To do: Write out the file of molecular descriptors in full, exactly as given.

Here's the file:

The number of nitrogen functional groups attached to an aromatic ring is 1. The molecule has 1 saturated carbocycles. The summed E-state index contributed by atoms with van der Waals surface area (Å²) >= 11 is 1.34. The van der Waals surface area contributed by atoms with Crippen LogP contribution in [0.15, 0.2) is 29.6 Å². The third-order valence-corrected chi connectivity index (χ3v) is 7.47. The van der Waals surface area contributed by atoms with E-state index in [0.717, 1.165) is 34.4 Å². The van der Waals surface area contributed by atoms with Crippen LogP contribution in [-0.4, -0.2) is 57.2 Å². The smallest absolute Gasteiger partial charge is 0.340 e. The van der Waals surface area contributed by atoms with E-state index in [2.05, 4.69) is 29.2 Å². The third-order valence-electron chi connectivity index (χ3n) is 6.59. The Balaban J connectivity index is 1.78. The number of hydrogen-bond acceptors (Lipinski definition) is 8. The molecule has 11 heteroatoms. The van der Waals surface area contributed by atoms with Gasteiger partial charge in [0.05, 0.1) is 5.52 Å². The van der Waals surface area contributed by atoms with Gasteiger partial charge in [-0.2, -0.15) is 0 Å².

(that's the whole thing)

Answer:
The number of nitrogen functional groups attached to an aromatic ring is 1. The molecule has 1 saturated carbocycles. The summed E-state index contributed by atoms with van der Waals surface area (Å²) >= 11 is 1.34. The van der Waals surface area contributed by atoms with Crippen LogP contribution in [0.15, 0.2) is 29.6 Å². The third-order valence-corrected chi connectivity index (χ3v) is 7.47. The van der Waals surface area contributed by atoms with E-state index in [0.717, 1.165) is 34.4 Å². The van der Waals surface area contributed by atoms with Crippen LogP contribution in [-0.4, -0.2) is 57.2 Å². The smallest absolute Gasteiger partial charge is 0.340 e. The van der Waals surface area contributed by atoms with E-state index in [2.05, 4.69) is 29.2 Å². The third-order valence-electron chi connectivity index (χ3n) is 6.59. The Balaban J connectivity index is 1.78. The number of hydrogen-bond acceptors (Lipinski definition) is 8. The molecule has 11 heteroatoms. The van der Waals surface area contributed by atoms with Gasteiger partial charge in [0.05, 0.1) is 5.52 Å². The van der Waals surface area contributed by atoms with Gasteiger partial charge in [-0.2, -0.15) is 0 Å².